Small French Study Shows Longer Time to Relapse for High-Dose Chemotherapy in Metastatic Breast Cancer
Begun in 1992, this study of 61 women with metastatic breast cancer responsive to chemotherapy, who were randomized to receive either high-dose chemotherapy supported by stem cell transplant, or standard doses of chemotherapy. The chemotherapy regimen used in the high-dose arm was cyclophosphamide, mitoxantrone and Melphalan (CMA), while patients on the standard dose arm received conventional anthracycline-based chemotherapy. The study was conducted by Jean-Pierre Lotz, MD, and colleagues at Hopital Tenon in Paris.
After five years of follow-up, there was no statistically significant difference in progression-free survival or overall survival. The overall survival rate was 18.5% in the standard-dose arm, and 29.8% in the high-dose arm. The cancer relapse rate at three years was 79.3% in the standard-dose arm, and 50.8% in the high-dose arm. At five years, the relapse rates were nearly identical: 90.8% and 90.7%, respectively.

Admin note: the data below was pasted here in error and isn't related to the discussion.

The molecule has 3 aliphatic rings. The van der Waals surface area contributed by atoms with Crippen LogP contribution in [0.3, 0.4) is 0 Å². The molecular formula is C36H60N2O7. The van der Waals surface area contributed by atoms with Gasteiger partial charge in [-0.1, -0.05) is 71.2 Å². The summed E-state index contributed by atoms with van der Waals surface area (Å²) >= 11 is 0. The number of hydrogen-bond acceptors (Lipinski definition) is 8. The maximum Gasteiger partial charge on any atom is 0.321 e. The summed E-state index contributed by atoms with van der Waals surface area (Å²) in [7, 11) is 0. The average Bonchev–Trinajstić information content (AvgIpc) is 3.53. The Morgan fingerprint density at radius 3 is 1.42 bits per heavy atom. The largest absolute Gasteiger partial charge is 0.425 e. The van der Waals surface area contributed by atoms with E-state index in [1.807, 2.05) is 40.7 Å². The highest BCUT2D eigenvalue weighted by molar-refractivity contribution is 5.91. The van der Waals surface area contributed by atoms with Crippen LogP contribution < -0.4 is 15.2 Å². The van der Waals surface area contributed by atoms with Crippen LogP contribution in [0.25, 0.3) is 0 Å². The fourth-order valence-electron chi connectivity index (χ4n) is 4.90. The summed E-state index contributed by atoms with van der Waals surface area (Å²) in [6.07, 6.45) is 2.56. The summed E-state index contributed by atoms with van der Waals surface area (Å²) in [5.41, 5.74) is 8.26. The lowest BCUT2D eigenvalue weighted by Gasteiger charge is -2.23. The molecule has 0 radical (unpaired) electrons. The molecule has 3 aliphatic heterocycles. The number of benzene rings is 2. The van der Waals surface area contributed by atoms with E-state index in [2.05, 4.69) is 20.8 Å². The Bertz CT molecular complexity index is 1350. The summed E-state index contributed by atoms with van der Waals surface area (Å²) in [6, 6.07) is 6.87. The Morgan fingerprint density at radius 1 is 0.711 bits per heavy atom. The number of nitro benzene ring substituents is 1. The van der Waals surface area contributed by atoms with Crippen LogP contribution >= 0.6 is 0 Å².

This delay in relapse for patients on high-dose chemotherapy could potentially offer a better quality of life with a longer "off-therapy" period.
No cardiac events were observed in the high-dose arm, and there were no therapy-related deaths or unusual toxicities.